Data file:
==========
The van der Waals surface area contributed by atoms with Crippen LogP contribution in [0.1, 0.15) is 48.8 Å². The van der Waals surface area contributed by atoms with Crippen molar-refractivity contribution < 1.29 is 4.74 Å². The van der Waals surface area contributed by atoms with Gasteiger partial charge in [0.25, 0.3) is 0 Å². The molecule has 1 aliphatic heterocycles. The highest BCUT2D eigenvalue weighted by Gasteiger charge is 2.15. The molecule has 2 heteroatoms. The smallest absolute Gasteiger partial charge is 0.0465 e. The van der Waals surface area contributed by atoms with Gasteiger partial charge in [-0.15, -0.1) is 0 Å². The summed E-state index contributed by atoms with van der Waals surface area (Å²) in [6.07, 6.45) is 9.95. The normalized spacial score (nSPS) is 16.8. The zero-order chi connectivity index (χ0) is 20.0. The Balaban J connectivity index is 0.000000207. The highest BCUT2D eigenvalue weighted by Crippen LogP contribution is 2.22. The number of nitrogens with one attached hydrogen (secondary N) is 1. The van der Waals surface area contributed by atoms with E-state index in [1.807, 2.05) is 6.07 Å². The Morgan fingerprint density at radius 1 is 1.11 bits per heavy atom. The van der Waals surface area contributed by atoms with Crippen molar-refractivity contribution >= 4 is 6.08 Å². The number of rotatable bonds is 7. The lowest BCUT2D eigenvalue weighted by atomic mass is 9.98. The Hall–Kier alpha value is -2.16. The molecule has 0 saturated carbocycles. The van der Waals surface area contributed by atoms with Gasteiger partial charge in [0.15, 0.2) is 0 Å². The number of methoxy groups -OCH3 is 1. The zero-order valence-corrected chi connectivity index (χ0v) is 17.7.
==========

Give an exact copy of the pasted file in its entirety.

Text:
The van der Waals surface area contributed by atoms with Crippen LogP contribution in [0.1, 0.15) is 48.8 Å². The van der Waals surface area contributed by atoms with Crippen molar-refractivity contribution < 1.29 is 4.74 Å². The van der Waals surface area contributed by atoms with Gasteiger partial charge in [0.25, 0.3) is 0 Å². The molecule has 1 aliphatic heterocycles. The highest BCUT2D eigenvalue weighted by Gasteiger charge is 2.15. The molecule has 2 heteroatoms. The smallest absolute Gasteiger partial charge is 0.0465 e. The van der Waals surface area contributed by atoms with Gasteiger partial charge in [-0.15, -0.1) is 0 Å². The summed E-state index contributed by atoms with van der Waals surface area (Å²) in [6.07, 6.45) is 9.95. The normalized spacial score (nSPS) is 16.8. The zero-order chi connectivity index (χ0) is 20.0. The Balaban J connectivity index is 0.000000207. The highest BCUT2D eigenvalue weighted by Crippen LogP contribution is 2.22. The number of nitrogens with one attached hydrogen (secondary N) is 1. The van der Waals surface area contributed by atoms with E-state index in [1.807, 2.05) is 6.07 Å². The Morgan fingerprint density at radius 1 is 1.11 bits per heavy atom. The van der Waals surface area contributed by atoms with Crippen molar-refractivity contribution >= 4 is 6.08 Å². The number of rotatable bonds is 7. The lowest BCUT2D eigenvalue weighted by atomic mass is 9.98. The Hall–Kier alpha value is -2.16. The molecule has 0 saturated carbocycles. The van der Waals surface area contributed by atoms with Gasteiger partial charge in [0.15, 0.2) is 0 Å². The number of methoxy groups -OCH3 is 1. The zero-order valence-corrected chi connectivity index (χ0v) is 17.7.